At the Nasdaq Investors Conference, Intel has for the first time openly updated on the 7 nm EUV trajectory. The problems around 10 nm have no influence on a further reduction, because the 7 nm team works in parallel.

Murthy Renduchintala, CEO and Group President at Intel, reports that the problems around 10 nm are due to the postponement of EUV (Extreme Ultra Violet) to 7 nm. The reason that 10 nm is a problem is the 2.7x scale factor that Intel has set itself.

The smaller the plan, the more difficult that can be drawn with an ArF laser that is still used today to make chips. In order to emulate the sharpness of EUV, an ArF laser has to superimpose several patterns, with the corresponding margins of error. The difference is evident in the drawing below of Samsung, which already produces 7 nm chips at risk on EUV today.

Moorish Law

Renduchintala had more news to report at the Nasdaq Investors Conference according to SeekingAlpha. The ambitions for 10 nm remained unchanged. The goal we had set for 2014 is still the same.

The problems around 10 nm do not affect the next step: 7 nm EUV. This technique is developed by a completely different team and works in parallel with the 10 nm team. With 7 nm we want to achieve a 2x scale factor again. With EUV we want to boost the production of processors, says Renduchintala.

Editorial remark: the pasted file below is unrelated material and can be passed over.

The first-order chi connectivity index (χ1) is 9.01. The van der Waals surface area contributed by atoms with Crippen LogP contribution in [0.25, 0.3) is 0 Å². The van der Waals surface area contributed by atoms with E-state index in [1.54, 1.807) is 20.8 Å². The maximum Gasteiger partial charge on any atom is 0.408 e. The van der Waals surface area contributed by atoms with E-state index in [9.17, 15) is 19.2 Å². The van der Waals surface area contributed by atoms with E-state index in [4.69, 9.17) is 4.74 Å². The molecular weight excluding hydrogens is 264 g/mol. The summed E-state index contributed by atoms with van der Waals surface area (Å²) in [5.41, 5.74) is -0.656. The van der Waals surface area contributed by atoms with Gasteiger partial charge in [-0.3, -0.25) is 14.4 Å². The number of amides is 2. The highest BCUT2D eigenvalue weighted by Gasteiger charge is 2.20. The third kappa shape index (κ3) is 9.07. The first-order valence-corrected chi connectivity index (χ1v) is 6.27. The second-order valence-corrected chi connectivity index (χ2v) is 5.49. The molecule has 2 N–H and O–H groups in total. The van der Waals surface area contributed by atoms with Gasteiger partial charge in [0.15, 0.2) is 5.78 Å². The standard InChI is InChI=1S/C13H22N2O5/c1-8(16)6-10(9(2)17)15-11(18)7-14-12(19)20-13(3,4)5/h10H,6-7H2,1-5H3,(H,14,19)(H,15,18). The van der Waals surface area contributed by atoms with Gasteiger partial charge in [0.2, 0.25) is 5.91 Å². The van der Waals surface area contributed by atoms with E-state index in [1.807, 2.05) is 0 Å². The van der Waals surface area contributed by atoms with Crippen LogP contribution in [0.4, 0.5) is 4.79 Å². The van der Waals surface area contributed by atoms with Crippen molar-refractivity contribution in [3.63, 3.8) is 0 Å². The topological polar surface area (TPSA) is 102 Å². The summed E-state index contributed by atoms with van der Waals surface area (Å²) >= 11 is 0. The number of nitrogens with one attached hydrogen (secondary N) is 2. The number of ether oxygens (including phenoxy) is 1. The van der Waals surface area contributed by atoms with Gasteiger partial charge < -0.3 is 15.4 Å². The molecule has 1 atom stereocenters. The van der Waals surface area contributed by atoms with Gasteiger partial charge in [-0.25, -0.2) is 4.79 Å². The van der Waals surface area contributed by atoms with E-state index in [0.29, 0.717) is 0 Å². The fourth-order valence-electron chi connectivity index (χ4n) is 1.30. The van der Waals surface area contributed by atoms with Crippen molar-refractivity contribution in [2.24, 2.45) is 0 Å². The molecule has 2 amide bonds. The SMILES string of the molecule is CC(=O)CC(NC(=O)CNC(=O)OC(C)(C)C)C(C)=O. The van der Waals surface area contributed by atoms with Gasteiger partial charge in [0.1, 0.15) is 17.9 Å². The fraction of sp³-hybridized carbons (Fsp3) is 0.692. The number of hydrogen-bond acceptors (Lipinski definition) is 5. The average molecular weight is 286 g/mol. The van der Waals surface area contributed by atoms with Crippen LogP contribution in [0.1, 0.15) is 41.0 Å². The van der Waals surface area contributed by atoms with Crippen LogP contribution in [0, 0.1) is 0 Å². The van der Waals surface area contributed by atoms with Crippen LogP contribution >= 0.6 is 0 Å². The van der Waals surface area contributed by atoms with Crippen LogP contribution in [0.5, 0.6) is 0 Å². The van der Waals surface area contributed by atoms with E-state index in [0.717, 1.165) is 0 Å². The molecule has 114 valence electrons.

Intel even talks again about Moores Law when the step to 7 nm EUV is completed. Then we can talk again about a cadence in which development goes forward by leaps and bounds. Intel will potentially introduce 7 nm EUV quickly after 10 nm. The first 10 nm chips are expected by the end of 2019. The professional Xeon chips will only get 10 nm in 2020. Intel does not mention the availability of 7 nm EUV.

Samsung and TSMC are currently working on risk production of 7 nm chips. Samsung offers 7 nm chips only on EUV and has to leave the lead to TSMC for the time being. They already offer 7 nm chips from Nvidia, Apple, Huawei, AMD and others, but still use an ArF laser. EUV will not follow until next year.

Related: How EUV lithography causes a musical chairs dance in a processor country

This news article was automatically translated from Dutch to give a head start. All news articles after September 1, 2019 are written in native English and NOT translated. All our background stories are written in native English as well. For more information read our launch article.